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Does Quantum Theory Explain Consciousness?

abes Re:Quantum Theory is not relevant (729 comments)

Unfortunately, I think you can only talk about consciousness in the Neuroscience world if you have a Nobel prize. However, I think the argument still stands that it's a reasonable assumption that your entire conscious facility derives from the brain. Unless you want to make an argument for a soul, then it's fair to assume neurons and glial cells are the responsible parties.

Do we know for certain that quantum effects within neurons don't contribute to consciousness? No, but the most parsimonious answer would likely be that that's not the case. We have neither evidence nor reason to require such a mechanism to exist. What do neurons lack that cannot account for consciousness? If you can answer that, then I would allow the possibility of some other force in effect.

more than 3 years ago

Does Quantum Theory Explain Consciousness?

abes Re:Quantum theory is at least a little relevant (729 comments)

There are plenty of Neuroscientists who study parts of neurons, so it's not quite atomic, but overall you are right. If you take a patch of a neuron (separate it out from the rest of the cell) and record from it with an electrode, you can actually see random fluctuations in voltage that are unitary in size (that is, the voltage will jump in set units). What you are observing is the channels that conduct current, made up of proteins that span the membrane, opening and closing. These fluctuations are actually caused by random events in the dish. However, these fluctuations stop if you look at the same channels in an intact cell. What happens is the membrane of the cell helps to average out all of these random fluctuations. Thus, biology is relatively good at dealing with the randomness of Nature, and is unlikely to be affected by quantum fluctuations.

more than 3 years ago

Reuse Code Or Code It Yourself?

abes Re:That's some serious scope creep... (429 comments)

Hibernate is a pretty good product. It has nice features that allows you to abstract tables into OOP representation. Joins can be specified optionally on column values. And while the XML can be hard to parse, it now allows for annotations to be done in the Java code itself.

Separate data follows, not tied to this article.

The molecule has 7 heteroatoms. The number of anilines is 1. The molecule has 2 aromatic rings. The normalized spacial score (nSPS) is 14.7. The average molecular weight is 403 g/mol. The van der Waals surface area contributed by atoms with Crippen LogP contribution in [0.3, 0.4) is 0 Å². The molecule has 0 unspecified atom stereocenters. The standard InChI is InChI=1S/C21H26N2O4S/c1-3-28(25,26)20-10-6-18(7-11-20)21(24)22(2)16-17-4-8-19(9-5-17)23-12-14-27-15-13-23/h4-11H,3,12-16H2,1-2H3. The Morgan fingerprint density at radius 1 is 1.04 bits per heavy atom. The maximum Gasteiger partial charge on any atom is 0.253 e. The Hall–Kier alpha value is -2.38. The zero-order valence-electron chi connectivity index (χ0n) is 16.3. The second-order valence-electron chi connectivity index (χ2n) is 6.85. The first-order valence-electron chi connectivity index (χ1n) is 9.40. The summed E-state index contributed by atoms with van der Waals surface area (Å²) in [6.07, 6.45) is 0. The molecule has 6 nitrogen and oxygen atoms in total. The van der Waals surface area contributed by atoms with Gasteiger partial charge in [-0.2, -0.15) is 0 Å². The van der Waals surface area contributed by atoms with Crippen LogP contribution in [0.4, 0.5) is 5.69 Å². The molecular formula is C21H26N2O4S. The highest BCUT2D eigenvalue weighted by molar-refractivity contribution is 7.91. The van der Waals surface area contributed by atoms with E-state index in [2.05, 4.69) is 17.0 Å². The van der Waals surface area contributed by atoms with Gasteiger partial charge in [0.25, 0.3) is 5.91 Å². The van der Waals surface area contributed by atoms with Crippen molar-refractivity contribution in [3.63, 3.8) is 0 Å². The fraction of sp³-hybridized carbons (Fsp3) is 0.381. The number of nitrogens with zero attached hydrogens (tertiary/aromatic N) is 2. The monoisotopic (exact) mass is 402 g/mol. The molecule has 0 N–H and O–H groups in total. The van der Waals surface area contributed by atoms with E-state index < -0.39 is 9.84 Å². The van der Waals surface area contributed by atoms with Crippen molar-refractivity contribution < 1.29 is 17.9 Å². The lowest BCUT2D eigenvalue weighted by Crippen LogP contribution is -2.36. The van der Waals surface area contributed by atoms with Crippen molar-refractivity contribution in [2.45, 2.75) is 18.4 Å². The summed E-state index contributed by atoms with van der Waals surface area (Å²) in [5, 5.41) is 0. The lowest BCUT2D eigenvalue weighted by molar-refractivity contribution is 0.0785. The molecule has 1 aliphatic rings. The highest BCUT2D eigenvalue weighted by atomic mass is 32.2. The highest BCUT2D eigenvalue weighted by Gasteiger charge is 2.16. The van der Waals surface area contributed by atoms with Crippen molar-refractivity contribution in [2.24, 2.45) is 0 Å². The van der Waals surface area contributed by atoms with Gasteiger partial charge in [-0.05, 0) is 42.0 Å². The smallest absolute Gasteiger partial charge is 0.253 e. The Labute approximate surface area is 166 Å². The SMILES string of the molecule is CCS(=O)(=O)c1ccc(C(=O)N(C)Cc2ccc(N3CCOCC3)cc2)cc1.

That said, when Hibernate fails, it can often be hard to figure out why. It's error messages can be hard to parse, and difficult to trace where it originates. Also, I've definitely come across places where hacks had to be implemented into object relationships in order to get cascades to work properly.

If Hibernate has any really big issues, is that it probably promises to do more than it actually can. But with that said, if you need Hibernate to do things outside of its general scope, you probably don't want to use SQL in the first place.

Instead of placing all your requirements on a single product, it might be worth figuring out how each dataset can be stored most optimally. If you're doing a lot of key-value storage, you can store large datasets with MemCached, and write to disk.

If you need to do relational queries on some of that data, you can create a SQL representation that points to the data you want. Also SleepyCat DB might be worth checking out.

Apple has jumped in on the fun in this regard, by making key-value bindings a central part of Cocoa. Again, there are no silver bullets -- use the best tool for the job as always..

more than 6 years ago



abes abes writes  |  about 8 years ago

abes (82351) writes "Since Steve's keynote on the iPhone, the media has been celebrating the next big thing(TM). Meanwhile, looking through posts on the tech sites, there have been many complaints about being tied to Cingular, it not being 3G, being overpriced, and (the same old) issues with the battery. One thing that has barely been mentioned is the openness of the system. If it's going to function as a PDA, it seems fair to have other people develop applications for it (document viewer, scientific calculator, encyclopedia, etc.).

Besides a few random claims in postings, the most authorative piece I could find on the subject was from Gizmodo:

The OS: It isn't OS X proper, as you'd expect. And like an iPod, it won't be an open system that people can develop for. Remember, this is both an iPod and a Phone.

So my question is this: does anyone else have more info on this subject? And more importantly, if the answer is no, what is the best way to start a petition to Apple to try to get them to open the system up? I am more than willing to give them my money, but if I'm going to spend the money for a PDA, it would be nice to get an actual PDA. In theory Apple's mind could be changed by the time June comes around..."


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